Where Psychology and Theology Meet
Guest post by Ty Gibson
The biblical narrative reveals that God bears our guilt—not merely in the penal sense that Reformed theology asserts—but in the sense that He bears our misconceptions of His character as we project our sins upon Him. To the degree that fallen human beings find it psychologically impossible to bear the revelation of themselves, which they would be obliged to face if God were to assert His complete innocence, He allows them to attribute to Him their own ugly characteristics.
The dark mental enterprise is encapsulated in God’s penetrating diagnostic question to Job:
“Would you condemn Me that you may be justified?” (Job 40:8).
Here God puts His finger on our most sensitive nerve. We blame God as a self-justification maneuver. The guilty conscience possesses an impulse to fabricate an image of God that resembles ourselves in order to evade the shame His perfect goodness would thrust upon us if we were to allow ourselves to be confronted by it in one quantum leap of consciousness. “If God is like me,” we subconsciously reason, “then I need not be any different than I am, and I need not feel guilty for the way I am.” My actions and attitudes are justified by attributing them to God.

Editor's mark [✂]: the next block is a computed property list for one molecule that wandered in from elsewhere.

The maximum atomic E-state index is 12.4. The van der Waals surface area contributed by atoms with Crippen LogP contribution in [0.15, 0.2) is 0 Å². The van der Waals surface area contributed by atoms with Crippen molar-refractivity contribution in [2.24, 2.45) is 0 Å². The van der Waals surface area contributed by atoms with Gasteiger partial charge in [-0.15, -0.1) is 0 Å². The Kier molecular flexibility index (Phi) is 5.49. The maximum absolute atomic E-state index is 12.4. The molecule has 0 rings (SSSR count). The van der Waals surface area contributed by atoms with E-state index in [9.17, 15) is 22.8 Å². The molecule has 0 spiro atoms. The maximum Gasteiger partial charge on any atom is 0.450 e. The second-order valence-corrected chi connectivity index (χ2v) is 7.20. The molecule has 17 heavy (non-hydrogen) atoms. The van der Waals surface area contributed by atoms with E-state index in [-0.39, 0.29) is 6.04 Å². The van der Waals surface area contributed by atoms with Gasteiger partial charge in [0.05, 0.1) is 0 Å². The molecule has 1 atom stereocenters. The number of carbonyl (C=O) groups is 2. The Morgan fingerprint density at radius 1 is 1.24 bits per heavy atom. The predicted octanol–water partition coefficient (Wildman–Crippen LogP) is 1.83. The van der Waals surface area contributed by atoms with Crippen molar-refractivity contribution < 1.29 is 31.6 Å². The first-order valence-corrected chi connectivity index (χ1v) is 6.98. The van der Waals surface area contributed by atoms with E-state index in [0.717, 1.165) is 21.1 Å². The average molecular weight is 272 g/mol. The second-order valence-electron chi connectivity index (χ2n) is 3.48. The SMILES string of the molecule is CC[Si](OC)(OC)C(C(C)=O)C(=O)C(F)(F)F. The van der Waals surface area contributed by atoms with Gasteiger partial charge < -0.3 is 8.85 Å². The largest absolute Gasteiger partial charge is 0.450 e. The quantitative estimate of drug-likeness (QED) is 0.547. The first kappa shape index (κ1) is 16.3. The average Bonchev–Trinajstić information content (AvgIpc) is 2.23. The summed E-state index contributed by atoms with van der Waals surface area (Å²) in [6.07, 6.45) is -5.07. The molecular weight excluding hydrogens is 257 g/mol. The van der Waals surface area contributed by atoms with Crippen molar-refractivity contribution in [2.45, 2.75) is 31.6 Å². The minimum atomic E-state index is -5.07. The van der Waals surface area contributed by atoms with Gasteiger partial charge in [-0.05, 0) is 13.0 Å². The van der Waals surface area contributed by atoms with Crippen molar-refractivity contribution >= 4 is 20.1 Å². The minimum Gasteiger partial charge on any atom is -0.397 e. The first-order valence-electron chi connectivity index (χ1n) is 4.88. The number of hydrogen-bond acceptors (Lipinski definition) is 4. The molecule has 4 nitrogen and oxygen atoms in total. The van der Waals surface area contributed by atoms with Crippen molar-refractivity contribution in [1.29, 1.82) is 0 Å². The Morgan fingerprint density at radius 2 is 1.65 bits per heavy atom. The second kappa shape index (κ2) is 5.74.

“These things you have done, and I kept silent; you thought that I was altogether like you; but I will rebuke you, and set them in order before your eyes” (Psalm 50:21).
At one stage of the relational dynamic between God and fallen humans there is a necessary silence on God’s part, lest we be devastated by the truth of our shame. But His silence is not indefinite. He will “rebuke” us and set things in order before our eyes, but only as we can endure the truth and be healed rather than destroyed by its revelations. God relates to us with one foot on the throttle and one foot on the break, which is to say, He mingles merciful silence with measured disclosure. He refrains from asserting His righteousness—thus submitting Himself to suffer under our distorted perceptions of Him—to the degree that our fragile egos require His silence, and yet He will gradually set our sins before us and vindicate His innocence. And this, I suggest, is God’s fundamental MO throughout the biblical narrative.